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Aspirin Resistance: Significance, Detection and Clinical Management of This Real Phenomenon Webcast May 10 th, 2004 Sponsored by.

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Presentation on theme: "Aspirin Resistance: Significance, Detection and Clinical Management of This Real Phenomenon Webcast May 10 th, 2004 Sponsored by."— Presentation transcript:

1 Aspirin Resistance: Significance, Detection and Clinical Management of This Real Phenomenon Webcast May 10 th, 2004 Sponsored by

2 Educational Objectives Define Aspirin Resistance, Incidence and Prevalence in the Population Describe the Mechanisms for Aspirin Resistance and Reduced Platelet Inhibition Understand the Importance of Aspirin Resistance Testing, Methods of Detection Understand Clinical Implication and Clinical Decisions in Aspirin Resistant Patients

3 Faculty Steven Steinhubl, M.D. Director of Cardiovascular Research and Education Associate Professor of Medicine University of Kentucky, Lexington, Kentucky Daniel I. Simon, M.D. Associate Professor of Medicine Harvard Medical School Associate Director, Interventional Cardiology Brigham and Women’s Hospital, Boston, Massachusetts Christopher Cannon, M.D. Associate Professor Of Medicine, Harvard Medical School Senior Investigator, TIMI Study Group Associate Physician, Brigham and Women’s Hospital Boston, Massachusetts

4 Aspirin in Cardiovascular Disease Christopher Cannon, M.D. Brigham and Women’s Hospital Boston, MA

5 Vascular Disease in the U.S. 1.American Heart Association. 2004 Heart Disease and Stroke Statistics. 2.Brown et al. Amer. Stroke Assoc. 25th Int. Stroke Conference. 2000. 3.National Stroke Association Press Release. April 25, 2000. 4.Hirsch AT et al. JAMA. 2001;286:11:1317-1324. TIA = transient ischemic attack. ACS = acute coronary syndrome. PAD = peripheral arterial disease. Annual Incidence (Millions) Prevalence (Millions) Stroke0.70 1 4.7 1 TIA0.50 2 4.9 3 ACS1.7 1 *14.2 1† PAD  8–12 4

6 0 5 10 15 20 25 30 197019801990200020102020203020402050 Number of Patients (Millions) ACC/AHA Guidelines 2001, NHLBI Chartbook 2000 and Foot et al (JACC 2000) 12.4 24.6 U.S. Heart Disease Doubles in the Next Half Century

7 Estimated Direct and Indirect Costs of Cardiovascular Diseases and Stroke $214 $111.8 $49.4 $47.2 $23.2 $329.2 0 $50 $100 $150 $200 $250 $300 $350 Heart disease Coronary Heart disease Stroke Hypertensive disease Congestive heart failure Total CVD 3 Billions 2 1 2002 estimates (USA) 2 American Heart Association. 2002 Heart and Stroke Statistical Update. 2001 3 CVD = cardiovascular disease

8 Aspirin Usage In the US Percentage of Use 37.6 23.3 13.8 12.2 14.1 0 10% 20% 30% 40% Heart Disease ArthritisHeadacheBody Ache Other 26,000,000 Americans receive chronic aspirin therapy for cardioprotection.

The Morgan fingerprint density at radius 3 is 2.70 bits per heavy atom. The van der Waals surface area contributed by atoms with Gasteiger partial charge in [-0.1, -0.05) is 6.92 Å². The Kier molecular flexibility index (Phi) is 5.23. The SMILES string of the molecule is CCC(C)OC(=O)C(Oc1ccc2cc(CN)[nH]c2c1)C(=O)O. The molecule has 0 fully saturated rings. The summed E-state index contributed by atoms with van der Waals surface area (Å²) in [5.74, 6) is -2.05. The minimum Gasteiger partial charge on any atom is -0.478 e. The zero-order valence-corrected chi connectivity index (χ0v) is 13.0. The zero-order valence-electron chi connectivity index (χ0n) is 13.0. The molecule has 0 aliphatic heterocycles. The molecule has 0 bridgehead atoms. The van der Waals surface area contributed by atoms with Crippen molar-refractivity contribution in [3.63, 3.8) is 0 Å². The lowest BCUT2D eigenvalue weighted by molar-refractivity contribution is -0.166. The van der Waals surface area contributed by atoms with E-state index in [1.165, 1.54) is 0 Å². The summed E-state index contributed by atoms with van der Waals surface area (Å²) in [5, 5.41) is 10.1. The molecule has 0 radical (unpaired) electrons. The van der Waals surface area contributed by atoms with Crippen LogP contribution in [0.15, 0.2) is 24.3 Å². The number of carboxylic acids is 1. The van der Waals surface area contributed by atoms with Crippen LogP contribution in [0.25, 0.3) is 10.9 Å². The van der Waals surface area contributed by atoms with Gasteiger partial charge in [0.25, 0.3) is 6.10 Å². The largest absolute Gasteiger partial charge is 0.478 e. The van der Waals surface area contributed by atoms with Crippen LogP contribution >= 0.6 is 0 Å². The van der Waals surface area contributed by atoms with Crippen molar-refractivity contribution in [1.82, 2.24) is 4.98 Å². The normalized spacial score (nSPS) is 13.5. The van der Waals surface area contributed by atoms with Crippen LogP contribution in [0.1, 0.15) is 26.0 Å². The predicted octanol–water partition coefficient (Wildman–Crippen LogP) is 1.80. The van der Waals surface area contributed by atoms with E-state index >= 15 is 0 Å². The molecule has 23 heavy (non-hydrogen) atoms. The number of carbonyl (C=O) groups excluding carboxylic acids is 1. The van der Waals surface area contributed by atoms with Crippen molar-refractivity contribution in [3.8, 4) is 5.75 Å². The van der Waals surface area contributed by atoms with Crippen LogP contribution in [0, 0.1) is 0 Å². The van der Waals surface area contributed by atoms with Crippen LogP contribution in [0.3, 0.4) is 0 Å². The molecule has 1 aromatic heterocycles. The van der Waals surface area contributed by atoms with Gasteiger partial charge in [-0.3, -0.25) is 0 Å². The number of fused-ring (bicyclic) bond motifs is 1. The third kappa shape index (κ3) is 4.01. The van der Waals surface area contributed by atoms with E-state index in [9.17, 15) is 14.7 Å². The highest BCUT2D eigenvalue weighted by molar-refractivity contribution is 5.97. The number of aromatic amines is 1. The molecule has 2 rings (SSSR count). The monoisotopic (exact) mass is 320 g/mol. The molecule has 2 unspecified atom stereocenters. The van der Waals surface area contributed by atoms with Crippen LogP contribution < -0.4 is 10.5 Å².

9 Antithrombotic Trialists’ Collaboration (ATC): Efficacy of Antiplatelet Therapy on Vascular Events Antithrombotic Trialists’ Collaboration. BMJ 2002; 324: 71–86. *Vascular events = myocardial infarction, stroke or vascular death Category% Odds Reduction Acute myocardial infarction Acute stroke Prior myocardial infarction Prior stroke/transient ischemic attack Other high risk Coronary artery disease (e.g. unstable angina, heart failure) Peripheral arterial disease (e.g. intermittent claudication) High risk of embolism (e.g. atrial fibrillation) Other (e.g. diabetes mellitus) All trials Control better Antiplatelet better

10 11.8 9.4 Plac.ASA 0 5 10 15 Acute Myocardial Infarction RISC Group. Lancet 1990;336:827-30. Roux etal.JACC 1992;19:671-7. ISIS-2.Lancet 1988;2:349-60. ISIS-2.Lancet 1988;2:349-60. Aspirin in Acute Coronary Syndromes

11 Primary Prevention Stable Angina PHS.NEJM 1989;321:129-35 Ridker etal.AJC 1991;114:835-9. Theroux, etal.NEJM 1988;319:1105-11. Cairns, etal.NEJM 1985;313:1369-75.

12 Indirect Comparisons of ASA Doses on Vascular Events in High-Risk Patients *Odds reduction. Treatment effect P<.0001. ASA, acetylsalicylic acid. Adapted with permission from BMJ Publishing Group. Antithrombotic Trialists’ Collaboration. BMJ. 2002;324:71-86. 500-1500 mg34 19 160-325 mg19 26 75-150 mg12 32 <75 mg 3 13 Any aspirin65 23 Antiplatelet BetterAntiplatelet Worse Aspirin DoseNo. of Trials (%) Odds Ratio 0 OR*

13 Clopidogrel + ASA (N=6259) ASA (N=6303) ASA Dose: <100 mg (N=1927) 1.9% 3.0% 0.53 100-200 mg (N=7428) 2.8% 3.4% >200 mg (N=2301) 3.7% 4.9% Major Bleeding at 1 year by ASA Dose CURE P-Value Peters RJG, et al. Circulation 2003;108:1682-1687

14 BRAVO: Bleeding By ASA dose Topol EJ, et al. Circulation. 2003;108:399-406. Outcomes by Aspirin Dose in Placebo Study Drug Patients Low Dose, 75-162 mg/d (n=2410) Higher Dose, 162-326 mg/d (n=2179) Primary end point16.418.6 Death, MI, stroke6.26.1 Death2.81.7 MI2.02.1 Stroke2.12.8 Internal bleeding2.43.3 Any bleeding11.115.4 Transfusion1.02.0

15 Aspirin in Cardiovascular Disease Aspirin is proven to reduce death, MI, stroke in patients with all types of cardiovascular disease Inexpensive, widely available Dosing now focused on low-dose (75-81 mg) for optimal efficacy / safety balance However… Does one dose fit all? Is there Aspirin resistance? Are their clinical consequences of Aspirin resistance?

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